The National Research Council was asked by the U.S. Department of Education to establish our committee to address the question of what the federal government's role in postsecondary training ought to be. We had two first-order definitional questions to answer in our work: What do we mean by postsecondary training? What is the present federal role in this enterprise?
In answer to the first question, we defined our universe as including organized activities supplied by schools, employers, or other agencies and organizations that provide training, apprenticeship, and skills development for the workplace focused on individuals who have a high school diploma or who are older than the average high school student. This universe in
cludes much of the work of community and technical colleges, proprietary schools, area vocational and adult schools, community-based organizations, apprenticeship programs, employer-sponsored training programs, and military training programs. We identified four types of training that individuals need at the post-high-school level: qualifying training to prepare for initial entry to the work force, skills improvement training for people on the job, retraining when economic changes make jobs obsolete, and second-chance training for those with low levels of education and skills that hamper their employability.
It is worth noting that arguably the single most dramatic development in all of American education in the last 30 years has been the growth of community colleges. Enrollment has grown nearly sevenfold since the early 1960s: it is now close to 5 million people in 1,000 community colleges in which occupational programs are a major component.
Our second question about the federal role in postsecondary preparation for the workplace is much more important than at first blush might seem to be the case. In a word, the federal role is small. Expenditures through federal postsecondary training programs amount to about $20 billion annually, but this is only a small fraction of what state and local governments, employers, and individuals spent on training activities. Postsecondary activities are also highly fragmented within the federal establishment. The largest programs (excluding those for military personnel) are found in the Departments of Education, Labor, and Health and Human Services, but several other cabinet departments are also involved.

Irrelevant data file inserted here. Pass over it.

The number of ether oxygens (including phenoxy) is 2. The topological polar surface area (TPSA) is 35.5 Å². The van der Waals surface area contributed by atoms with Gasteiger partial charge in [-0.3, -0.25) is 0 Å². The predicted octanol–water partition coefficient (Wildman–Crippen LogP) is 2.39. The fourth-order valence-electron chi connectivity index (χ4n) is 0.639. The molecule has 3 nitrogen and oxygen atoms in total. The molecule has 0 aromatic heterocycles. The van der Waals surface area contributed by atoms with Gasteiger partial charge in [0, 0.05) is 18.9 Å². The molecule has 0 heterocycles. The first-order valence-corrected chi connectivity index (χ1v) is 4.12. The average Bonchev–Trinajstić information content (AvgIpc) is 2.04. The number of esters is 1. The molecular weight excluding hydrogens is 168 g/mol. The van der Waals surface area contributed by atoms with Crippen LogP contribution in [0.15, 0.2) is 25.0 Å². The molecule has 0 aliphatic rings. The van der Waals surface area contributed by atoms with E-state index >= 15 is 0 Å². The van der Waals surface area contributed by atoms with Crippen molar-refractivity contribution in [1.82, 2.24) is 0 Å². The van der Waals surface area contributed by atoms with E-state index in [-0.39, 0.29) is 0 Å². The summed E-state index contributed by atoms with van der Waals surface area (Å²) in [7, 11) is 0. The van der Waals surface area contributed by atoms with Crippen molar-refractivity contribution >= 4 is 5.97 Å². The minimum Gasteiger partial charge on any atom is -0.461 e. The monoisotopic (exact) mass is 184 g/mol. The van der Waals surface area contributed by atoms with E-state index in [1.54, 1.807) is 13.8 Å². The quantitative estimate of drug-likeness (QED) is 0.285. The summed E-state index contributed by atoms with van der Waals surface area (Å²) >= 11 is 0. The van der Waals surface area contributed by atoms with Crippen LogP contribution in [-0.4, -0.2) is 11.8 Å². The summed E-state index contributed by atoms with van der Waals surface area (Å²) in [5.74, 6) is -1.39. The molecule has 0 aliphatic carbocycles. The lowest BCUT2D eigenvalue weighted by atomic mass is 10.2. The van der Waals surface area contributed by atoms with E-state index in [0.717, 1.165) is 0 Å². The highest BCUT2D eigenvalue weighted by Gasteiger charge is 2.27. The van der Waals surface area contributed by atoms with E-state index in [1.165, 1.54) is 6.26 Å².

Because the federal government shares responsibility for work force training with so many other actors, issues of federalism and governance were central to our analysis. State governments have the lead role among governments in postsecondary training. Local governments, private profit-making (proprietary) schools, nonprofit community-based groups, and private firms are also major actors. The biggest federal activity in support of postsecondary training comes not through direct aid to institutional providers, but through grants and loans to students. Many of these students attend proprietary schools, where new controversies have arisen about their practices.
As our deliberations proceeded, we constantly encountered—at every level of government—a lack of systematic thinking and action to provide individuals—and this is what counts—with ways to find and obtain the best preparation to be productive workers. Overcoming fragmentation and incoherence and improving the quality of postsecondary training are even bigger needs than making individual federal training programs work better, though it is obviously important to do the latter as well. Our final chapter discusses six functions we believe the federal government should undertake to help move the nation towards a coherent and high-quality postsecondary
training system that meets the needs of both workers and employers for all the training that individuals will need over the course of their working lives.
Much of our attention was devoted to the key role of states in providing postsecondary training and to identifying ways the national government could stimulate and facilitate strong action at the state level to integrate and strengthen programs for workplace preparation. In our view, the federal government should act as a catalyst and agent of change on a basis that draws on and reinforces the best practices of the leading states that have taken a systemic approach to work force development.